“Last cast, buddy?”
That’s how every fishing trip with my dad ended. I can’t remember how many times he said it, or how many times we went out together. Somewhere in the low hundreds, probably. As for how many times we actually caught fish, that number is less than 20. Catching fish always seemed ancillary to our adventures; right up until we arrived home empty-handed and my mom inevitably asked, “Did you bring us dinner, boys?”
Looking back on our best fishing stories, actually fighting a fish is rarely the focal point. There was the time we got my mom’s new car stuck in the mud, the time I caught a snake on the riverbank, and the time my buddy Jacoby showed up in a borrowed pair of waders, but no boots.
The photo evidence from our trips backs this up — there are plenty of shots, but none that show a rod bent under the strain of a Chinook.
When I was about 22, I realized that one day I’d want to show my parents that I was grateful for the 18 years they spent putting up with me. In particular, I wanted to thank them for 1994-97 — when I was in high school, A.K.A the Climbing-in-a-Second-Story-Window-at-3am era.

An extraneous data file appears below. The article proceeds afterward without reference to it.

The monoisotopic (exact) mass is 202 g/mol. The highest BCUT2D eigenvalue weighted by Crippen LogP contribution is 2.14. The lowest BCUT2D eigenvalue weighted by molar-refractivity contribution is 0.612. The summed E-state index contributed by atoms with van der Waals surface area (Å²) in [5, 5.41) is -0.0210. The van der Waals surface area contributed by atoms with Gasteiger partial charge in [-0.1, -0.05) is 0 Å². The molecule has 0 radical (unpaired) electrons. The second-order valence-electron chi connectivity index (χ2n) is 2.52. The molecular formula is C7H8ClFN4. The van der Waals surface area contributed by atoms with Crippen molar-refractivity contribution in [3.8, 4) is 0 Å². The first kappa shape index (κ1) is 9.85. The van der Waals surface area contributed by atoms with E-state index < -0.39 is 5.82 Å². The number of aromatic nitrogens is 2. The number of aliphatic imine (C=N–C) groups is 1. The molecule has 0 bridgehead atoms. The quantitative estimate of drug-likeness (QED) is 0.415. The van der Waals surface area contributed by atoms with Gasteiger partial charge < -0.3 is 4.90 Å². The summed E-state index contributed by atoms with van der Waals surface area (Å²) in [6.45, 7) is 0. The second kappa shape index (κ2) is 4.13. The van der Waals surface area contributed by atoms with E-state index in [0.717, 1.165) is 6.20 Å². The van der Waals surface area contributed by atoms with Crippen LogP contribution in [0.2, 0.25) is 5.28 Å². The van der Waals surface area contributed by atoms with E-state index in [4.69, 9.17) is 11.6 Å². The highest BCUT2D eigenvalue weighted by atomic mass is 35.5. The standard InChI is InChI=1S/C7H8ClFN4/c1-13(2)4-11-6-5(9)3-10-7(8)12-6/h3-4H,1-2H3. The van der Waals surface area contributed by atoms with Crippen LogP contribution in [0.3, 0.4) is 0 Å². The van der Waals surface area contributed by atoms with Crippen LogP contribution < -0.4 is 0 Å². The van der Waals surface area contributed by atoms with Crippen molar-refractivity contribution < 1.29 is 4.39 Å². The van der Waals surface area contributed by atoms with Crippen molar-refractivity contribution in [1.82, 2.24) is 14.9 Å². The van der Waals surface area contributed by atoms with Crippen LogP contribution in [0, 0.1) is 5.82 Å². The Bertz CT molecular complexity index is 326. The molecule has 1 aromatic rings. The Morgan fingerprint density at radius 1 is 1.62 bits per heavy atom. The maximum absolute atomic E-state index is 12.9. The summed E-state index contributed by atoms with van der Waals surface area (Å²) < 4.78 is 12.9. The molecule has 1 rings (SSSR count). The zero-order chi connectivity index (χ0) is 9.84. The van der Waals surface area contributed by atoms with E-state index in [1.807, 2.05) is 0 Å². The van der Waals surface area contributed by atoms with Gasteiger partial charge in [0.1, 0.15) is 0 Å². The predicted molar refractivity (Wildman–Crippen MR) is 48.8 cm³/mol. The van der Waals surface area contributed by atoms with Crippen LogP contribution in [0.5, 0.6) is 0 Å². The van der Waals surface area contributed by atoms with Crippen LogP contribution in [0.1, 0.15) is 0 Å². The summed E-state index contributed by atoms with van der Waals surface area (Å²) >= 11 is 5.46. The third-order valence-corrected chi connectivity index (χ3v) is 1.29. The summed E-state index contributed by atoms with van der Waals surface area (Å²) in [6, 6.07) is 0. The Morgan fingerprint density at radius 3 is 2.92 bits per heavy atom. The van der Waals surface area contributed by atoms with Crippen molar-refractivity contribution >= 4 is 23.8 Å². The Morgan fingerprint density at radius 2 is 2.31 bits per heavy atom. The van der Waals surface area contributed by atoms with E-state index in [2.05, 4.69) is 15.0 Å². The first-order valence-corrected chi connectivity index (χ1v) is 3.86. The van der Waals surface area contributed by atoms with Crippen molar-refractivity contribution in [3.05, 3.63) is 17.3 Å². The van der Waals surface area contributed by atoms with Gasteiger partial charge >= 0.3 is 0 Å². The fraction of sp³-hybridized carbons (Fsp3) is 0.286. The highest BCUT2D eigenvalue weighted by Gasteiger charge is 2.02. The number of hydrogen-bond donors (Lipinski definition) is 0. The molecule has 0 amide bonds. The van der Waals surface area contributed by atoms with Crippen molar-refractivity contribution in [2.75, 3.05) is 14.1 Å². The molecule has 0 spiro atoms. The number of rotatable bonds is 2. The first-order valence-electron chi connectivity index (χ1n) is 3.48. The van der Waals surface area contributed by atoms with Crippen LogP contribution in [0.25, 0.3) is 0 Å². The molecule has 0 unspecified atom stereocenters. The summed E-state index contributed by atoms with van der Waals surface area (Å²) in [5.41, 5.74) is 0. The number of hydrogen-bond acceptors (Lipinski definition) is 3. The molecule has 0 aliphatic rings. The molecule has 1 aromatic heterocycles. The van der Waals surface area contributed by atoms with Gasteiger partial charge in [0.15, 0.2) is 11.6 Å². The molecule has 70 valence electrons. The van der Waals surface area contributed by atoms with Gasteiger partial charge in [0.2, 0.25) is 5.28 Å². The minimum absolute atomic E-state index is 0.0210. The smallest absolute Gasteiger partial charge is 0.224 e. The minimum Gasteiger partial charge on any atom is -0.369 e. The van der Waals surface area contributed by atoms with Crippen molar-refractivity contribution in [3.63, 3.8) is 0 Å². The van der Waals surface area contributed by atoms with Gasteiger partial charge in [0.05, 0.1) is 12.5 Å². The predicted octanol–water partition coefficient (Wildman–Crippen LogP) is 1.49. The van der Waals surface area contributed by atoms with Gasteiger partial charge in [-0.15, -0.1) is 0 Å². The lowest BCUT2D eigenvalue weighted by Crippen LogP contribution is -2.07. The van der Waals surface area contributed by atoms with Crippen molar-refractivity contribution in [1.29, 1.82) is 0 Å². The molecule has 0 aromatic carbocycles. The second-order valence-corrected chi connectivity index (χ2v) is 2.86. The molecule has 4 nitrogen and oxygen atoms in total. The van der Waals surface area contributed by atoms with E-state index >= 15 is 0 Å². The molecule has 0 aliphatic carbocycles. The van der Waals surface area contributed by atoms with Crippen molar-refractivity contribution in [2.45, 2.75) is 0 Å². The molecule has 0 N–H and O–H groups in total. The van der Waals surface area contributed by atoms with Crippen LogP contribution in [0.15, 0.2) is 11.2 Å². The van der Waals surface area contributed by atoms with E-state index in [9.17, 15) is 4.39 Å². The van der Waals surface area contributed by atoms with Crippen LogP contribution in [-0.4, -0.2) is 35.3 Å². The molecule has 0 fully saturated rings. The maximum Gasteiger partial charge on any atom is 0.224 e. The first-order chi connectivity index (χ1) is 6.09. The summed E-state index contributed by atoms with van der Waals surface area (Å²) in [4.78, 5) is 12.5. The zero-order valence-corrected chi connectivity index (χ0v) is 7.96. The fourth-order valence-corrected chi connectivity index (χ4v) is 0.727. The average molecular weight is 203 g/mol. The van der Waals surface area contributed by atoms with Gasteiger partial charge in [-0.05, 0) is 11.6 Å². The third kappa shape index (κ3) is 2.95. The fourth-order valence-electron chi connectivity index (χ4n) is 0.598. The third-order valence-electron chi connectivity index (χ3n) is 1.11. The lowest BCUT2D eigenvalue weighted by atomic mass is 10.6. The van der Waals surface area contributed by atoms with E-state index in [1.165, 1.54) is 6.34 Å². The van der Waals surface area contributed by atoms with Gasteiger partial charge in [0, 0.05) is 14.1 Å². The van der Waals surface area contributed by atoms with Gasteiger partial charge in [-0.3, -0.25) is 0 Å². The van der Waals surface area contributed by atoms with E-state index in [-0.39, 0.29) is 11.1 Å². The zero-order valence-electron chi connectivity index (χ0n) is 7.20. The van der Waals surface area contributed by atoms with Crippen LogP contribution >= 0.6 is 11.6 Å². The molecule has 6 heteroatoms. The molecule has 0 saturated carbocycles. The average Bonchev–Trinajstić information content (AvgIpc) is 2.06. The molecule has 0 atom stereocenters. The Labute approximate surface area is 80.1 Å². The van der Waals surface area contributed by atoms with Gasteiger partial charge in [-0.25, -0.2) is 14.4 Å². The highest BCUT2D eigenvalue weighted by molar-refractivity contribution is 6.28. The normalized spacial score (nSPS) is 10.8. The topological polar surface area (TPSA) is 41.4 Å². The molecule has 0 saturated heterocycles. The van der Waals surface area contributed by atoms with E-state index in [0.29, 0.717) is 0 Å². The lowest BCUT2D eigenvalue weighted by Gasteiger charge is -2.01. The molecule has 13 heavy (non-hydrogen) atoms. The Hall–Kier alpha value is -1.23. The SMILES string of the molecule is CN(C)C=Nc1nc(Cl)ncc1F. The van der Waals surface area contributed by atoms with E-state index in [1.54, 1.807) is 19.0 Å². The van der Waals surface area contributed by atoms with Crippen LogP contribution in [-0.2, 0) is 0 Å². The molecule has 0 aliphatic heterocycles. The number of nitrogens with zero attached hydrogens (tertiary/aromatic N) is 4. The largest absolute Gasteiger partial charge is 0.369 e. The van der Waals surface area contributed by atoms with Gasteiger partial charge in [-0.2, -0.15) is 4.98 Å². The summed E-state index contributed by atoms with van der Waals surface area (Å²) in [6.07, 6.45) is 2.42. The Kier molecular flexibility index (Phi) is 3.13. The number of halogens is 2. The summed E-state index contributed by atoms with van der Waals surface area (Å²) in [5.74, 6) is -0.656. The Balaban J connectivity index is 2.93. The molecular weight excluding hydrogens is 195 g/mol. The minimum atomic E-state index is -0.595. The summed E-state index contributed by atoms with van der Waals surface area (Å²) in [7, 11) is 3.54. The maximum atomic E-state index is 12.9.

My mom has always been easy to show appreciation for: She likes massages at a spa and for her three adult children to visit Oregon. She’s returned just about every material gift I’ve ever gotten her, even when my sisters and I chipped in on a car stereo for her completely stereo-less car. For her gift, I figured she and I could go to a cabin somewhere and hike in the mountains for a week.
As for my dad, my idea was always to take him fishing in Alaska. I wanted to be up there, in the wild, on a boat, spotting bears, and, occasionally casting a line. I imagined thanking the old man for times I was a hassle, apologizing for getting in his face once or twice. Maybe we’d finally hook a few big ones too — because, from what I’d heard the fish in Alaska will just about jump onto your line, and I’m the sort of fisherman who needs that assist.
The plan seemed so clear in my head, but 10 years raced by and flights never got booked. I’d like to blame money, as Alaska trips don’t come cheap, but it’s a thin excuse. In 2009, I won $10K in a writing contest and spent it on trips to New York and Australia. So I guess the only explanation is the dumbest one, I thought I had more time.
Then my dad got cancer. I was living in Amsterdam when my mom emailed the news and it felt like I’d pedaled my bike over one of the city’s light rail tracks and been smashed by a train. I’m not your man to live with no regret. I regret all sorts of things. At that moment, when we’d just heard that my dad was sick and we still felt endlessly optimistic about his chances to beat the illness, I regretted that I’d never taken him to Alaska.